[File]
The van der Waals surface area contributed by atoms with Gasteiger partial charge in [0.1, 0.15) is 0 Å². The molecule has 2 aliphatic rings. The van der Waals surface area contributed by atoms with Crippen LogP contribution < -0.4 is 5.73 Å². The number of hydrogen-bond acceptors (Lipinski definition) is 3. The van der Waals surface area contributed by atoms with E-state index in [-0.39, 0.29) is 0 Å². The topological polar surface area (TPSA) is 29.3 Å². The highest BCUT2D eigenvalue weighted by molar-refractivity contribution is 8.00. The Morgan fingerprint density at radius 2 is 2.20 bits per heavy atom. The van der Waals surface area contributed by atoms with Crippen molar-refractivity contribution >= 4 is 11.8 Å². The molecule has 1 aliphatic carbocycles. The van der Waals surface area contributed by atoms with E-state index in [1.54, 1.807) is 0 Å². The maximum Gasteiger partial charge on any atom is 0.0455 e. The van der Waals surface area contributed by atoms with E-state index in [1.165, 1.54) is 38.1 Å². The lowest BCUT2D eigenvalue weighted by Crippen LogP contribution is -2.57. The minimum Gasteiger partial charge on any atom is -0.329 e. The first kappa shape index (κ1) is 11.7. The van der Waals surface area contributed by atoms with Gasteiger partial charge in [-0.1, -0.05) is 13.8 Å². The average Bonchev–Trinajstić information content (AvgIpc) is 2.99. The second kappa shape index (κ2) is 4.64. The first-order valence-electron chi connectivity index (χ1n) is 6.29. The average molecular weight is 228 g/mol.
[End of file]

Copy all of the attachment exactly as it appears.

The van der Waals surface area contributed by atoms with Gasteiger partial charge in [0.1, 0.15) is 0 Å². The molecule has 2 aliphatic rings. The van der Waals surface area contributed by atoms with Crippen LogP contribution < -0.4 is 5.73 Å². The number of hydrogen-bond acceptors (Lipinski definition) is 3. The van der Waals surface area contributed by atoms with E-state index in [-0.39, 0.29) is 0 Å². The topological polar surface area (TPSA) is 29.3 Å². The highest BCUT2D eigenvalue weighted by molar-refractivity contribution is 8.00. The Morgan fingerprint density at radius 2 is 2.20 bits per heavy atom. The van der Waals surface area contributed by atoms with Crippen molar-refractivity contribution >= 4 is 11.8 Å². The molecule has 1 aliphatic carbocycles. The van der Waals surface area contributed by atoms with E-state index in [1.54, 1.807) is 0 Å². The maximum Gasteiger partial charge on any atom is 0.0455 e. The van der Waals surface area contributed by atoms with E-state index in [1.165, 1.54) is 38.1 Å². The lowest BCUT2D eigenvalue weighted by Crippen LogP contribution is -2.57. The minimum Gasteiger partial charge on any atom is -0.329 e. The first kappa shape index (κ1) is 11.7. The van der Waals surface area contributed by atoms with Gasteiger partial charge in [-0.1, -0.05) is 13.8 Å². The average Bonchev–Trinajstić information content (AvgIpc) is 2.99. The second kappa shape index (κ2) is 4.64. The first-order valence-electron chi connectivity index (χ1n) is 6.29. The average molecular weight is 228 g/mol.